Born in Quincy, Mass., Corey grew up in a home built on the word of God. From early on, he remembers his father, a Canadian preacher, kneeling over an open Bible and praying aloud, “Master, master, master.” It was at age 4, while listening to his father deliver a gospel message, that he turned to his mother and told her that he wanted to give his life to Christ.

As a young man, Corey left New England for the Midwest to attend Evangel University, a private Christian university in Springfield, Mo. By his sophomore year – around the time Cook was settling in as Biola’s young new president – Corey felt the conviction that God was calling him to a vocation in Christian higher education.

“At that point I had a real sense of calling, but not a real sense of focus,” Corey said. “I had no idea – would it be teaching, would it be international?”

Later that year, Corey ran for student body vice president and won. By his senior year, he had ascended to student body president. It became clear during those years that God had given him the ability to lead and to build relationships with students and faculty, said Doug Green, who met Corey at Evangel and has remained a close friend.

“Even then, there was a sense that maybe someday he would come back and be a college president,” said Green, who now pastors North Hills Church in Brea, Calif. – about eight miles east of Biola.

After graduating with a B.A. in English and biblical studies, Corey went into what he called an “absorbing mode” – soaking up as much education and as many opportunities as possible.

He took a position as public relations director and assistant to the president at Valley Forge Christian College in Pennsylvania, where he also taught literature as an adjunct professor. Meanwhile, he continued his education with a master’s degree and later a doctorate from Boston College.

Partway through his doctoral work, Corey found himself suffering from what he called “a crisis of normalcy.” With a good family and a happy life, he had no reason to not be a Christian, he said. How would he react if his faith were put to the test?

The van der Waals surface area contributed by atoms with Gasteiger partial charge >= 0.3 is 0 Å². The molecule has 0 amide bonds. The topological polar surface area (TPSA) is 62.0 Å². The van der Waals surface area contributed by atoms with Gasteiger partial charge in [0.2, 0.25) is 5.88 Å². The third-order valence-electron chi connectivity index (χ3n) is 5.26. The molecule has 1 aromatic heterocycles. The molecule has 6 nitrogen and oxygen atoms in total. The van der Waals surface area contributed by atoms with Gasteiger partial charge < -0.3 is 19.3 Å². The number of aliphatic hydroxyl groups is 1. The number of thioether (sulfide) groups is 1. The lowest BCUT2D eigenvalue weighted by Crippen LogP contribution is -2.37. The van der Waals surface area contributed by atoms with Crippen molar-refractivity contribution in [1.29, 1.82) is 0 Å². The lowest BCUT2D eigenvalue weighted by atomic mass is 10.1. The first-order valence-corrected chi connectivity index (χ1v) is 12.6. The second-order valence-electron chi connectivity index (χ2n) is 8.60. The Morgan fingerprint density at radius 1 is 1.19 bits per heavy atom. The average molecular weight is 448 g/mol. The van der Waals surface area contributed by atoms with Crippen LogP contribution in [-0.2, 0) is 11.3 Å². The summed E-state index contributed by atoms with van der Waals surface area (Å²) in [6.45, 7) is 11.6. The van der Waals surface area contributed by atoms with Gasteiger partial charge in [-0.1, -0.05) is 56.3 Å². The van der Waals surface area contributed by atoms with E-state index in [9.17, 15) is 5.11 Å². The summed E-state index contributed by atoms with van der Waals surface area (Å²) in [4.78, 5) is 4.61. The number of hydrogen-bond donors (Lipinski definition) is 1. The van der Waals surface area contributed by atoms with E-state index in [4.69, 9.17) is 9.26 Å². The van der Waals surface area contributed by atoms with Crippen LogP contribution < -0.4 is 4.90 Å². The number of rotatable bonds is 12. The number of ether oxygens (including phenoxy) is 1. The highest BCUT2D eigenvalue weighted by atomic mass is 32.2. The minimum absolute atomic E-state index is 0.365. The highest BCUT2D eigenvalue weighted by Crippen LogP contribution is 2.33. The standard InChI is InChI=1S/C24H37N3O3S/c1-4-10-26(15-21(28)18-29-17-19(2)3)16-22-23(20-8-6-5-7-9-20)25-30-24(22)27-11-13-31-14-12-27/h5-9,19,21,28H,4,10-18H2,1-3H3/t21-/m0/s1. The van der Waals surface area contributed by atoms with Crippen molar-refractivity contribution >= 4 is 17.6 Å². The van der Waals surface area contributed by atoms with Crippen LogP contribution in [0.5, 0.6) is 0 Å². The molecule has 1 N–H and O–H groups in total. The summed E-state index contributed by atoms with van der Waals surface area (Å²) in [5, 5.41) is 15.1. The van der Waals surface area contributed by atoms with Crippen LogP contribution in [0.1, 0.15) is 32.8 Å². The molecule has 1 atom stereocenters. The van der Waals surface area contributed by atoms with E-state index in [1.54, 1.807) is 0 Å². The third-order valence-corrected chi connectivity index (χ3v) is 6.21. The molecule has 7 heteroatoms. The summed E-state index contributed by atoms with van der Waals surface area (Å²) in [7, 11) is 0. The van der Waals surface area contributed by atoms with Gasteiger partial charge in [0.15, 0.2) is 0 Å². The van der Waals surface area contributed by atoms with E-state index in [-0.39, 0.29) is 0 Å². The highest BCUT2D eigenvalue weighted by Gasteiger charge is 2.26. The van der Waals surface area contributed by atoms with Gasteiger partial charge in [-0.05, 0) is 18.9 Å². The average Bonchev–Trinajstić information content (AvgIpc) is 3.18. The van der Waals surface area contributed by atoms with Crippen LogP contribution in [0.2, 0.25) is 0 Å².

He decided to drop everything to spend a year in Bangladesh on a Fulbright scholarship, where he became an ethnic and religious minority for the first time in his life. The experiences there forever altered his understanding of poverty, suffering and compassion, he said, and stirred his soul for the Great Commission.

Meet President Corey


  • Ph.D. in Curriculum, Instruction and Administration, Boston College
  • M.A. in American Studies with a concentration in literature and religious history, Boston College
  • B.A. in English and Biblical Studies/Theology, Evangel University

Professional Background

  • Vice President for Education, Academic Dean and Associate Professor of Church History at Gordon-Conwell Theological Seminary, 2002-2007
  • Vice President for Development (and other titles preceding) at Gordon-Conwell Theological Seminary, 1991-2002
  • Pastor of The Greek Evangelical Church of Boston, 1993-2000
  • Adjunct Professor of Education at Boston College, 1993-1994
  • Fulbright Scholar with Bangladesh Rural Advancement Committee, 1990-1991

But there were some other stirrings going on inside of him. Paula – whom he had met at Evangel and started dating years later when she moved from Texas to Boston – was also in Asia at the time, teaching English with a Christian organization in China. While trekking in Nepal with a group of others during a break from their duties, Corey couldn’t pass up what he saw as a perfect opportunity. With the sun rising over Mount Everest on Valentine’s Day morning in 1991, he asked her to be his wife.

Back in the states, with his wedding and the end of his formal education fast approaching, Corey realized a major shift was coming in his life. As he transitioned into a new stage, he needed a mentor.

He approached Cooley, then president of Gordon-Conwell, who agreed to take Corey under his wing. Corey began working with the seminary’s fundraising team and eventually rose to the level of vice president of development, where he led a successful $54 million capital campaign.

On the side, his love for people and the word of God led him to accept a pastoral position at an ethnically niched church in the western suburbs of Boston. For seven years, he led a congregation of English-speaking Greeks, despite the fact that he hasn’t an ounce of Greek in him.